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Rep. Marjorie Taylor Greene

Photo from Marjorie Taylor Greene's Facebook

Reprinted with permission from American Independent

Republicans are dismissing concerns that deadly coronavirus variants might bring new spikes as fear-mongering. But they are also discouraging the vaccines that could protect their constituents.

"No one cares about the Delta Variant or any other variant. They are over covid & there is no amount of fear based screaming from the media that will ever force Americans to shut down again," tweeted Georgia Rep. Marjorie Taylor Greene on Monday. "Forced masks and vaccines will cause Dems to lose big. All voters are over covid."

Kentucky Rep. Thomas Massie tweeted charts to suggest that the Delta variant, which fueled major case spikes in India and is rapidly becoming the dominant strain of the coronavirus in the United States, is not all that scary.

"Don't let the fearmongers win," demanded Kentucky Sen. Rand Paul. "New public England study of delta variant shows 44 deaths out of 53,822 (.08%) in unvaccinated group. Hmmm."

Though less than half of the U.S. population is fully vaccinated and children under age 12 are not yet able to get any coronavirus inoculation, GOP lawmakers have pushed to lift all safety measures.

"Fully vaccinated Americans should be able to return to normal," wroteTennessee Rep. Diane Harshbarger last Monday, urging an end to mask requirements on airplanes.

Texas Sen. Ted Cruz agreed, bragging that he had backed legislation to lift the requirement and complaining that "every Dem" on the Commerce Committee voted against it.

"I joined my colleagues in calling on the Biden administration to end mask mandates for vaccinated Americans on planes and public transportation," wrote Wyoming Sen. Cynthia Lummis on Friday. "There'='s simply no science backing up this mandate. Wyoming citizens are ready to get back to life as normal."

After Dr. Anthony Fauci, the nation's top epidemiologist, suggested he would wear a mask in areas with low vaccination rates as an extra precaution, Sen. Roger Marshall of Kansas claimed that his "flip-flop is what causes low vaccination rates — Americans feel like they're being lied to."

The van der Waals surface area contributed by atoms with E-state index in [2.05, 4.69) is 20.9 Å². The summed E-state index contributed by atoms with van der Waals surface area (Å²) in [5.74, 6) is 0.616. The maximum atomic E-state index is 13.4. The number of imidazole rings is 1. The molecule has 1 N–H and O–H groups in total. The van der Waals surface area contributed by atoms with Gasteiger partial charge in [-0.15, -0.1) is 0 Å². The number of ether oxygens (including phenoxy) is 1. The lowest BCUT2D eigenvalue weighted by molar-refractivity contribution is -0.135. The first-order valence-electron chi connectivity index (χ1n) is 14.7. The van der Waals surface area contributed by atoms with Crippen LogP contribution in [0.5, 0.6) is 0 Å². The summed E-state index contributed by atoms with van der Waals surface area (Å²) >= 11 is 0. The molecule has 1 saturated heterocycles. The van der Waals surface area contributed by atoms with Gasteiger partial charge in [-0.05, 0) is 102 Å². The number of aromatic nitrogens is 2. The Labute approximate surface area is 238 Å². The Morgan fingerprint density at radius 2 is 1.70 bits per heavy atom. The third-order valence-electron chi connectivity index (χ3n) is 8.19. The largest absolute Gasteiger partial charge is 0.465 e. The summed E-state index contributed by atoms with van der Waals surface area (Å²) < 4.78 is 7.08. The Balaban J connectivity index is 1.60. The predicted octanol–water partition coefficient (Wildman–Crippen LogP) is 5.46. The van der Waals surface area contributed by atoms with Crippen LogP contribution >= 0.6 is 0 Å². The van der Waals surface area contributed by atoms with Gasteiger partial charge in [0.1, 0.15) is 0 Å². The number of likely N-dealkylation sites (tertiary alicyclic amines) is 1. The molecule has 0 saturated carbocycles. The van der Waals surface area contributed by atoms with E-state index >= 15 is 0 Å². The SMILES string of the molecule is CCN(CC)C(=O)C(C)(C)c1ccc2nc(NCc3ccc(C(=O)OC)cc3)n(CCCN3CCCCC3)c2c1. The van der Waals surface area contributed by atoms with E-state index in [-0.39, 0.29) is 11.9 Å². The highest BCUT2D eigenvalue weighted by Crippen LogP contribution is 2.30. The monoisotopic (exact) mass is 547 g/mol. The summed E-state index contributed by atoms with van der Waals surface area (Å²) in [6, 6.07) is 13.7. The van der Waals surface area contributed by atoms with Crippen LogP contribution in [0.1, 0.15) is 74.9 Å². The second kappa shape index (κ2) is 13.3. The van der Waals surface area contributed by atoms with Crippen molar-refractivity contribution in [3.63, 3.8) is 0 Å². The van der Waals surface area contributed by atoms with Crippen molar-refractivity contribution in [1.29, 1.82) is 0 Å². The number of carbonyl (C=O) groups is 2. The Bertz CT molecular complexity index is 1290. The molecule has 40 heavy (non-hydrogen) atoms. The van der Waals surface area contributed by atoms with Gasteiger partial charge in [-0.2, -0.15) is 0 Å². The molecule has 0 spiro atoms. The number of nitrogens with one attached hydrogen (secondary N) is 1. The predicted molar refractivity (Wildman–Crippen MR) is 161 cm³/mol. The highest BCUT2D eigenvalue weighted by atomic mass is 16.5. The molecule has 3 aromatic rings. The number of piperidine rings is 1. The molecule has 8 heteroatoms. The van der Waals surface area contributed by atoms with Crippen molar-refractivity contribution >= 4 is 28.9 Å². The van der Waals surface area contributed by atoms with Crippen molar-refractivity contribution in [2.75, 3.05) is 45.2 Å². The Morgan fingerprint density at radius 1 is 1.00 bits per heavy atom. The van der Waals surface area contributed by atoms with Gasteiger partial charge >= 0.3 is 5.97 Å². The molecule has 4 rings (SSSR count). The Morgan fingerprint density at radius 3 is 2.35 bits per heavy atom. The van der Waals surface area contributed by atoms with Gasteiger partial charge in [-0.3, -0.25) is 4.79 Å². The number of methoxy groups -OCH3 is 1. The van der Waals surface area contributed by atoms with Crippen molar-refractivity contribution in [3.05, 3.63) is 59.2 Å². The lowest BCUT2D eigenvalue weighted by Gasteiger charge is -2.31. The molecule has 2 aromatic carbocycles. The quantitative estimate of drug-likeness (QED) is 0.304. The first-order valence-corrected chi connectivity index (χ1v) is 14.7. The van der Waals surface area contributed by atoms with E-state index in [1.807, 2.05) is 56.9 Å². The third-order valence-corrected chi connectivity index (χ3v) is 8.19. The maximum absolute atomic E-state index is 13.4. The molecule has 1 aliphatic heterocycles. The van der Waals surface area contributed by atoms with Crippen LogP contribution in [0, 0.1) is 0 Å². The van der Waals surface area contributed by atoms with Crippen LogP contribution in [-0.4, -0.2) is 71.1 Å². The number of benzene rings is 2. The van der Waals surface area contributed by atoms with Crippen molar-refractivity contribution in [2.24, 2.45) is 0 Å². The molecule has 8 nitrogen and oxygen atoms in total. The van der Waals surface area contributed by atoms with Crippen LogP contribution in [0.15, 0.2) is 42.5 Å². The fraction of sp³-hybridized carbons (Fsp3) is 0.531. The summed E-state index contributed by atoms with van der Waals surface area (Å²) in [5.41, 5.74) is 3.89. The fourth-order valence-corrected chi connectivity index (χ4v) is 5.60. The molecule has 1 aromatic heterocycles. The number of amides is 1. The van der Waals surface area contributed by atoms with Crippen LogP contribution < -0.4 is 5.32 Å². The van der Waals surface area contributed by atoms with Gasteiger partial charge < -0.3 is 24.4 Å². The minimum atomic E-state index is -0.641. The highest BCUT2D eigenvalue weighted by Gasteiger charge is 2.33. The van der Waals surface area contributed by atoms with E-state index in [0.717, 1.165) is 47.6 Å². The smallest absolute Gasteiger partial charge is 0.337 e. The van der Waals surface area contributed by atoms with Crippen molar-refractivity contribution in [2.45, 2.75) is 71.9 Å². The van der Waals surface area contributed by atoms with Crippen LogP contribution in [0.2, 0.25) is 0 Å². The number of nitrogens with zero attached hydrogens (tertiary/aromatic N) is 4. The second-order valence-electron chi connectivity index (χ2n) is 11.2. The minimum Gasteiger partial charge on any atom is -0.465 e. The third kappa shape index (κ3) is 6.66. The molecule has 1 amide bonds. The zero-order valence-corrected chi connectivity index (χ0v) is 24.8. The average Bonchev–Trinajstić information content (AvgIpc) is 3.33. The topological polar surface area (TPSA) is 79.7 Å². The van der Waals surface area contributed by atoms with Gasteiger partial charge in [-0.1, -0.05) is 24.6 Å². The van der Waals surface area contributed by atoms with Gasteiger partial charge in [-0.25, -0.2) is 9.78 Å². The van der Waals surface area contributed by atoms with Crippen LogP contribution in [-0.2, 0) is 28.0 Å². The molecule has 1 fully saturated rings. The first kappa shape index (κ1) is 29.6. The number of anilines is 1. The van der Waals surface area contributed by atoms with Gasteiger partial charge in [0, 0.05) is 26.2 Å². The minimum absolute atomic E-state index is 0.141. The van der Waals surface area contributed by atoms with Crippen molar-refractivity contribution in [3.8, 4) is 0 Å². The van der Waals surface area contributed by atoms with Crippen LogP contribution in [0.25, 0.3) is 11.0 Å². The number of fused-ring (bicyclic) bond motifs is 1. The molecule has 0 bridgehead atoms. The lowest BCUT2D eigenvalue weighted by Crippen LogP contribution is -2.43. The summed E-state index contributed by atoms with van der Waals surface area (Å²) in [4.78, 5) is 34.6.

"I agree w/ @CDCgov, the vaccine is effective against Delta Variant," he added. "Masks not warranted if you're vaccinated."

But while vaccines have drastically reduced coronavirus cases and severity for those who actually get them, they are not 100 percent effective. In Israel, the health ministry reported Sunday that the Pfizer-BioNTech COVID vaccine was about 64 percent at preventing infection in June — as the Delta variant became increasingly common there.

Contrary to Greene's suggestion that the nation no longer cares about the COVID-19 pandemic, a Kaiser Family Foundation poll released Wednesday found 73 percent of Americans believe "more people need to get the vaccine to help stop the spread" of the virus. Just 22% believe community spread "is so low that there is no need for more people to get the vaccine."

But many Americans are still refusing to get vaccinated — and the divide appears to mirror political leanings. Of the 20 states that met President Joe Biden's target of having 70 percent of their adults at least partially vaccinated by July 4, every one was a state that voted for the Democrat in the 2020 presidential election. The states with the lowest vaccination rates nearly all voted for the Republican.

Making matters worse, some Republican legislators have actively discouraged people from getting vaccinated.

Sen. Ron Johnson of Wisconsin held a news conference last Monday to warn against the very rare side effects of the coronavirus vaccines by highlighting a handful of people who say they were harmed by them.

"But instead of encouraging more people to get vaccinated so we can be rid of this plague once and for all, Johnson has chosen to use his taxpayer-financed megaphone to draw attention to a vanishingly small number of people who believe they suffered a serious side effect," the Milwaukee Journal Sentinel's editorial board wrote last Wednesday.

They called him the "most irresponsible representative of Wisconsin citizens since the infamous Sen. Joseph R. McCarthy in the 1950s."

Massie and several of his fellow House Republicans have also opposed efforts to vaccinate all members of the military.

"I've been contacted by members of our voluntary military who say they will quit if the COVID vaccine is mandated," he tweeted Saturday. "I introduced HR 3860 to prohibit any mandatory requirement that a member of the Armed Forces receive a vaccination against COVID-19."

Service members are not allowed to abandon their jobs — doing so during their contract is a crime punishable by up to five years of confinement.

This is not the first time Republicans have minimized the threat of the virus and attacked those trying to curb its spread. Then-President Donald Trump admitted in February 2020 that he knew the coronavirus was deadly and that he mislead the nation intentionally because he "wanted to always play it down."

While the number of daily cases and deaths has dropped significantly since Trump left office, the pandemic is not over. More than 11,000 Americans tested positive for the virus on Monday; almost 200 died.

Published with permission of The American Independent Foundation.

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